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Value Proposition Framework

Building Blocks

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2 Keys to a Thriving EDC:
Strong Leadership
Implementation Actions
• Develop and execute a strategic business plan • Structure the EDC as a combination of a 501(c)6 and a 501(c)3 to allow for multiple revenue streams • Secure Board of Director Members who are associated with key stakeholders (i.e. local government, key business sectors, financial institutions, labor, social, cultural, agricultural groups) • Build in accountability performance metrics and feedback loops • Utilize 360-degree peer review program for director, key staff and board. • Position the EDC as a Regional Operation: Identify complementary organizations in the region and structure associations, joint ventures and/or mergers to leverage the overhead/back office operations and maximize funding opportunities, marketing, sales, and operational execution. • Identify and secure strategic relationships with the key stakeholders in the region to secure the must have operational elements i.e. funding, staff, sales/marketing, service(s) delivery. • Identify Services and Products offerings that fill a hole in the market and structure strategic relationships with providers for resale of identified suite of services. • Setup product and/or service offering i.e. loan programs, funding services, resale of broadband, software services, professional services, localized products and/or services

Recommendations
• Hire strong visionary leadership with the ability to identify new economic trends and leverage resources to expand emerging opportunities • Create a business-focused strategic plan with tactical work plan

Foundation

Structure & Governance Strategic Plan Core Capabilities Leadership & Management Sta ng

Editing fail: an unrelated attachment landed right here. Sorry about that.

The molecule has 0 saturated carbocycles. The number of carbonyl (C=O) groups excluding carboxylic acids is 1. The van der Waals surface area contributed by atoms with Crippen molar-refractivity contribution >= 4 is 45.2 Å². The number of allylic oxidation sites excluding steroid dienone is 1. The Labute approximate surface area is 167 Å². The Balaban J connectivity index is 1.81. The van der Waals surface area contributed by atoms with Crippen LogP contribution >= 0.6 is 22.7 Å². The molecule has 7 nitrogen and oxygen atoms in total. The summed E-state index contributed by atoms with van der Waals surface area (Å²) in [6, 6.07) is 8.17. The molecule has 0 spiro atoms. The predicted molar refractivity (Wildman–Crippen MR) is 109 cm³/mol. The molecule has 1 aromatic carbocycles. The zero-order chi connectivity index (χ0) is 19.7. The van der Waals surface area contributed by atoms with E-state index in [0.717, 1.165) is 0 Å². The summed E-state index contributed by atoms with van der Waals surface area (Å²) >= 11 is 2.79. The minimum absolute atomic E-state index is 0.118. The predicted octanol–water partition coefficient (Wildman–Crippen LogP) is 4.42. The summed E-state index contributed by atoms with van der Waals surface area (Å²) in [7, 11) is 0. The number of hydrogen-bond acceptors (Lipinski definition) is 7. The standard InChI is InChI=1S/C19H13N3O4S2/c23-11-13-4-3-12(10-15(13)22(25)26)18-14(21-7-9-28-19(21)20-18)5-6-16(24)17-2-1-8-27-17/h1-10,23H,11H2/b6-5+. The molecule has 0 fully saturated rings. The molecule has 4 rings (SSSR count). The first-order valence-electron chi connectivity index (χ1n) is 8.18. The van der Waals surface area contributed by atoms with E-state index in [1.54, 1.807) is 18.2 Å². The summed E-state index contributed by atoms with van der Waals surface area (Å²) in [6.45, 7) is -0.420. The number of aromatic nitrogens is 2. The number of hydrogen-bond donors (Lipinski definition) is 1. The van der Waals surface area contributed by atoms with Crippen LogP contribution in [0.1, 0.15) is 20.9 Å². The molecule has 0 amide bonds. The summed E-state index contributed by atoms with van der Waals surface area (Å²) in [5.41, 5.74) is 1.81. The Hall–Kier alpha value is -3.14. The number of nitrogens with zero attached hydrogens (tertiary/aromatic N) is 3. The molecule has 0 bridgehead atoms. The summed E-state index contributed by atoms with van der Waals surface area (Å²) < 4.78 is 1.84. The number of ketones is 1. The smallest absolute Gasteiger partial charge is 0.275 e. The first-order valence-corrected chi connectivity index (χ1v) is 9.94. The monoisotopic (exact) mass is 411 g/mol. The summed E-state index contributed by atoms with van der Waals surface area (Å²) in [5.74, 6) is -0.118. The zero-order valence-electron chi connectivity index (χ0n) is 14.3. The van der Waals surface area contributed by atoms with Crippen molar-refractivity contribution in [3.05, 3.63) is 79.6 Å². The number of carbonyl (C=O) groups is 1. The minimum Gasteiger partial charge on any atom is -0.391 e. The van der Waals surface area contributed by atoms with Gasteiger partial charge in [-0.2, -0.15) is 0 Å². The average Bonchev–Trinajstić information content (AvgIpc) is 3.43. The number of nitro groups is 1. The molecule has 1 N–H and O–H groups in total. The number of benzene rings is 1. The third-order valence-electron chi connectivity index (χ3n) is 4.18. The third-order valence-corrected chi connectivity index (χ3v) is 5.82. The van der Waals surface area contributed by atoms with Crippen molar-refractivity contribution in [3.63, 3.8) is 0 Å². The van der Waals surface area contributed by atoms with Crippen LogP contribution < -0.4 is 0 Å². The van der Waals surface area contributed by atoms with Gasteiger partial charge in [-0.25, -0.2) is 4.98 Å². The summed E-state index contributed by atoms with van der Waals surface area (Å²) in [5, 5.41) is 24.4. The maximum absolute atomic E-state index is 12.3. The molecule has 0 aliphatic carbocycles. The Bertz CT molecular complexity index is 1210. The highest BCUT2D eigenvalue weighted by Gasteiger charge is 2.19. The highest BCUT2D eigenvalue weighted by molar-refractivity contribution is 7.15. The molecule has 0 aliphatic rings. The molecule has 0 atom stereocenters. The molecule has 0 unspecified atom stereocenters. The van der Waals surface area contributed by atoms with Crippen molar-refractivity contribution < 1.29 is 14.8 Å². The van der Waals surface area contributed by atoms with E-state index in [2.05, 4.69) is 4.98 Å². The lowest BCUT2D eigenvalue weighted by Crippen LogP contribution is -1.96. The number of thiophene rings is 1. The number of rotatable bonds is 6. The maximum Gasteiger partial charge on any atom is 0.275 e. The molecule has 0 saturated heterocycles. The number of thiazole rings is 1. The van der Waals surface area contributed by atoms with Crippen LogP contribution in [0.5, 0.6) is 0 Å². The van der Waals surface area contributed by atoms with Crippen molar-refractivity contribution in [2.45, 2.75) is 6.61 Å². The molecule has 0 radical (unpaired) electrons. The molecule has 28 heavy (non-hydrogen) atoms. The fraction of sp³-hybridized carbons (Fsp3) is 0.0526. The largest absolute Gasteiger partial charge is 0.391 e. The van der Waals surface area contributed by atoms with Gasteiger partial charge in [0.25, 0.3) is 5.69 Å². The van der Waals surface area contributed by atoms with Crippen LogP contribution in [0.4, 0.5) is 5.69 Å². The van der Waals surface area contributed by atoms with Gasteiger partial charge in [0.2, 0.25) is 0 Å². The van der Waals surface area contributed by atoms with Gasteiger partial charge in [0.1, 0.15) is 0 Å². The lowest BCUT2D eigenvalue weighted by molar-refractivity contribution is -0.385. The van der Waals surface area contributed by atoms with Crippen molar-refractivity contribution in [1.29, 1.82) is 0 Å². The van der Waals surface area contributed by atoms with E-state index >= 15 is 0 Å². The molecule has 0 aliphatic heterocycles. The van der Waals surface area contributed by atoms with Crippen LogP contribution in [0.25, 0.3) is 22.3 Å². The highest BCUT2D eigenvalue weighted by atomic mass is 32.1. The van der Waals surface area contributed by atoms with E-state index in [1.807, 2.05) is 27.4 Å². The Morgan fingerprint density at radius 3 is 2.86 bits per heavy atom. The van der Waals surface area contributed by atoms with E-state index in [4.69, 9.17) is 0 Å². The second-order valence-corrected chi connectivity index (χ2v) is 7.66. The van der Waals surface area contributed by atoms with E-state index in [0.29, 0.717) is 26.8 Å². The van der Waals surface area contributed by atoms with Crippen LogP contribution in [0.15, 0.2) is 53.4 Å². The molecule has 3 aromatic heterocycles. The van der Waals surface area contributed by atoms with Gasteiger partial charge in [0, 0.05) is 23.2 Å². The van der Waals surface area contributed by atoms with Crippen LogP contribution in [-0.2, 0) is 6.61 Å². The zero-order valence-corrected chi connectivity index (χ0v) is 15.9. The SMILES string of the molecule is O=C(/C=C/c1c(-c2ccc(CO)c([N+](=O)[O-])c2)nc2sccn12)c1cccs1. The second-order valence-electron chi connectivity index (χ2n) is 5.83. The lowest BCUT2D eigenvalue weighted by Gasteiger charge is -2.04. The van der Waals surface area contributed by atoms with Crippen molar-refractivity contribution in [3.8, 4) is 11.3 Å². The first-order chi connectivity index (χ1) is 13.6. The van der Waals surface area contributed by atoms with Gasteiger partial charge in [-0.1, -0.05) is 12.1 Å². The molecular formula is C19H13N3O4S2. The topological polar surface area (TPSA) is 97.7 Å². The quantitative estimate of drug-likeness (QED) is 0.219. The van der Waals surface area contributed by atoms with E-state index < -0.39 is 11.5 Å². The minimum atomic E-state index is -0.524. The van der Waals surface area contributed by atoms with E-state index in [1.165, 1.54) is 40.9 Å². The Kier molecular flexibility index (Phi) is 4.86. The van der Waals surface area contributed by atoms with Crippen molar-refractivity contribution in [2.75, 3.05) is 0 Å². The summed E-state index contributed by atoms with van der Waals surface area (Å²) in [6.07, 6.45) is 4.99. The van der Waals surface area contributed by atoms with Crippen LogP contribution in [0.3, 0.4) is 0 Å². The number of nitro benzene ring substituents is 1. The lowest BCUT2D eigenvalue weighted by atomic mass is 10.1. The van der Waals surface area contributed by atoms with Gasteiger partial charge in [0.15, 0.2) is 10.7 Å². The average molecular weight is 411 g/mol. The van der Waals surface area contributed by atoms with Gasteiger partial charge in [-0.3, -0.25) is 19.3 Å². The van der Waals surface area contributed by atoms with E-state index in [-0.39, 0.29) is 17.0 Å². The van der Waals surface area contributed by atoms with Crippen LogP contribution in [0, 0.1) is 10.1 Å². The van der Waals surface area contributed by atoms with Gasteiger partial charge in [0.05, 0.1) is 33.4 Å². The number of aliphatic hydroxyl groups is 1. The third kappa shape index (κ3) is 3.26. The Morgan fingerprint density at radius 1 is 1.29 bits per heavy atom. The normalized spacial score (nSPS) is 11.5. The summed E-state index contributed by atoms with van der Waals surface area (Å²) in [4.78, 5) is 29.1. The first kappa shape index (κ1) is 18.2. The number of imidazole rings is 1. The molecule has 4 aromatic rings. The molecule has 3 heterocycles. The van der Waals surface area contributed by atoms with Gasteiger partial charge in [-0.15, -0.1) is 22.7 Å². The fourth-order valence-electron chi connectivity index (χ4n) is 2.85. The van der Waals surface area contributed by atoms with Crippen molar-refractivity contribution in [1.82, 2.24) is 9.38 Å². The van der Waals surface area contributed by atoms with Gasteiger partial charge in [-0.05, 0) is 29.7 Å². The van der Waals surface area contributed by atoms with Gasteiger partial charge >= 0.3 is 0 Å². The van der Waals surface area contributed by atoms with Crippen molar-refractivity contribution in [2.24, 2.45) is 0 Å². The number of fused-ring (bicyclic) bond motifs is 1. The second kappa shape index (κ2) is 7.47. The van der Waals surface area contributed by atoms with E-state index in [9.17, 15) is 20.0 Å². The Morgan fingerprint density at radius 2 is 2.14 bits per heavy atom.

• Establish an organizational structure that facilitates diverse revenue streams

Growing Thriving Rural Economic Development Corporations
Extended Executive Summary

Organization

Operations Revenues / Funding Streams Cost Structure

Value Proposition

Business Model

Regionalism & Collaboration Metrics

External Factors

Legislation & Policy State’s Role in ED

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Strategic Operating Focus
Implementation Actions
• Develop and execute a strategic business plan with tactical assignments, accountability and tangible goals. • Use technology to help with communications within community, information sharing, training and reporting • Design website to meet the needs of prospective businesses. Include key elements such as available incentives, GIS mapping with site selection, tax profiles, permit costs and processing, industry information, business case studies and key contacts. • Create social media strategy that leverages existing connections of business and government leaders in LinkedIn, Facebook and other trusted sites. Create a fan page for the region with frequents posts relevant to new business prospects, community ambassadors and existing businesses. • Promote EDC’s marketing efforts to ensure broad awareness and adoption of promotional activities. • Nurture entrepreneurship through business clusters and incubators, lending relationships, business mentoring and private partnerships. • Establish performance metrics that incorporate economic impact, cost controls, cash management and track key business levers.